In my next post I'll write about my visit to New York with my family, when we stayed for three days with Uncle Joe and Alice and got to know him better.

Saturday, 3 May 2008

Father Joseph Dupont's Statue

It's been a while since my last post. A little over two weeks ago I had surgery -- total knee replacement, and so it's slowed me down a bit.

I want to return briefly to the 1907 Earthquake and one of the stories of the quake, the damage to the statue of Father Joseph Dupont. You may remember that this is what it looked like after the earthquake:

The statue was quite badly damaged as you can see. You may also remember that I showed another photo, taken about 1940, showing the statue after it had been repaired.

I didn't give much thought to what had happened in between, such as when was the repair done and how it was accomplished, until, while browsing through Father Francis X. Delaney's History of the Catholic Church in Jamaica, B.W.I., 1494 to 1929 (New York: Jesuit Mission Press, 1930) I came across the story behind the repair of the statue. On page 256, Father Delaney writes:

"Since the day of the great earthquake, January 14, 1907, the pedestal that supported the statue of Father Dupont, had stood empty in the Kingston Parade. It had become a spectacle of the great disaster, as well as of civic neglect and ingratitude. In the course of the year 1924, Mr. Alexander Falla started a movement to have the monument restored. A public-spirited citizen, Mr. S. J. Streadwick, opened the fund, and Mr. James Dunn contributed the substantial sum of fifty pounds. The editors of Catholic Opinion and of the daily Gleaner took up the cause and the result was that about two hundred and twenty pounds were collected from people of every class and creed. The statue was publicly unveiled by the Governor of Jamaica, Sir Edward Stubbs, and presented to the city of Kingston, represented by the Mayor, Honorable A. E. DaCosta, on Sunday, September 11, 1927, the year which marks the eightieth anniversary of Father Dupont's coming to Jamaica and the very day which marks the fortieth anniversary of Father Dupont's leaving his adopted Jamaica for his home in Heaven".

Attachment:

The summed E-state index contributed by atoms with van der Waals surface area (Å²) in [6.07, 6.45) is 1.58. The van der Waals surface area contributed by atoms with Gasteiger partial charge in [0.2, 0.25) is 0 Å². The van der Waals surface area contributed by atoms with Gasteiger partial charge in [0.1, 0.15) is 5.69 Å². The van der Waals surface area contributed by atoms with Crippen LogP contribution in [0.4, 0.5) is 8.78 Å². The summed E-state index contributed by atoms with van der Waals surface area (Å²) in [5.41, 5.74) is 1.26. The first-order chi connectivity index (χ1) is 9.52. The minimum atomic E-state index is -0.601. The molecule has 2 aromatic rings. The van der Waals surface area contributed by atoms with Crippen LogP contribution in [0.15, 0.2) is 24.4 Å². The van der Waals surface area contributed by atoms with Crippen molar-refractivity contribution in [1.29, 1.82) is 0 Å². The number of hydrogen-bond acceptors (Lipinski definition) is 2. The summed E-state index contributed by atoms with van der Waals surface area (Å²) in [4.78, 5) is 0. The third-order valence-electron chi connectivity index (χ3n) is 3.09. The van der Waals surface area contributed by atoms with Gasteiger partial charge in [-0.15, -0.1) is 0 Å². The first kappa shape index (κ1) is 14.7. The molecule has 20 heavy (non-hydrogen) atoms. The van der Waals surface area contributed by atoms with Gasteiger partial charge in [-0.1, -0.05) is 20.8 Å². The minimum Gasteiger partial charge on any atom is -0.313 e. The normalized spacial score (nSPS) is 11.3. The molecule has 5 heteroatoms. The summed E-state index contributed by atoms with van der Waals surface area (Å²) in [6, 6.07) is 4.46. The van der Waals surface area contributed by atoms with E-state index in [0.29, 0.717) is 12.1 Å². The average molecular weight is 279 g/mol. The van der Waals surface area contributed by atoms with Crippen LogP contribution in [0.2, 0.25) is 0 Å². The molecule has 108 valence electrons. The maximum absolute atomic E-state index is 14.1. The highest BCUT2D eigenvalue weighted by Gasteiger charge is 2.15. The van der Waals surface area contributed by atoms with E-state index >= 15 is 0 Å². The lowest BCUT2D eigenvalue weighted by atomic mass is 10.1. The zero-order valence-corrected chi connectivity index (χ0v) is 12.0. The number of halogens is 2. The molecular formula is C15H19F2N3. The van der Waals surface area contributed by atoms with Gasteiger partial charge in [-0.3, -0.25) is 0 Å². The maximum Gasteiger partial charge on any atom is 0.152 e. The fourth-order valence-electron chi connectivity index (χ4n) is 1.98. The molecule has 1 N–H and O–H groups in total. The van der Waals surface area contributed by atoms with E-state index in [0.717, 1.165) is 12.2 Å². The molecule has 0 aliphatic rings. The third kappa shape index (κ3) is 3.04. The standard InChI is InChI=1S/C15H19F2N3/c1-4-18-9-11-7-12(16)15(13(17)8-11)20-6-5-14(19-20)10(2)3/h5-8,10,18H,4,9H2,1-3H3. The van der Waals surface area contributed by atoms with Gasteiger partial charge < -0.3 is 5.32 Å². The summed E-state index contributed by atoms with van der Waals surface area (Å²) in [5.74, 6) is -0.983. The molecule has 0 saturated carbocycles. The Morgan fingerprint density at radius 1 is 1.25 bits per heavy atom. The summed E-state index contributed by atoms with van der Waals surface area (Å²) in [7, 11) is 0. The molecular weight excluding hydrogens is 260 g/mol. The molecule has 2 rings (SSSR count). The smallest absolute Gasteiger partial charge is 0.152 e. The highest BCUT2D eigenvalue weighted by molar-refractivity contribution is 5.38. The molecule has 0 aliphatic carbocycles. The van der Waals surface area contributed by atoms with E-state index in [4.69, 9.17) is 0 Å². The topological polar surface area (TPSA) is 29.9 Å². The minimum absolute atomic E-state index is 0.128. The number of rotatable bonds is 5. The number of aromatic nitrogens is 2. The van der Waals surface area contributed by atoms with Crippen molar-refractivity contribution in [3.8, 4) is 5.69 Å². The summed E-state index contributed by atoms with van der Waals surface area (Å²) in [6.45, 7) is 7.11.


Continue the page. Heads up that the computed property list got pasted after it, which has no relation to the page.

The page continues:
This was indeed an ecumnical effort to restore Father Dupont's statue. S. J. Streadwick, for example, was a staunch Anglican, yet, as Father Delaney writes, people of all classes and creeds moved together to subscribe to the statue's repair.

I'm interested in Father Dupont because he baptized some of the children of my great grandparents, Jacob Rodrigues Da Costa and his wife, Selina Jane Roberts. Here, from Father Delaney's book, is a picture of Father Dupont.

According to a brief story in the Gleaner of January 28, 2007, Father Dupont was born in Savoy, France in 1809, and came to Jamaica as a priest in 1847 where he remained for forty years ministering to the poor and establishing missions all over the island. The original statue to his memory was erected in 1892, by public subscription and the Gleaner notes that Father Dupont was the only clergyman to have a statue erected in his honour in Jamaica, so he must have been universally loved and respected.

Arras Memorial

Arras Memorial

Trooper Victor Dey Smedmore

Trooper Victor Dey Smedmore
My uncle Victor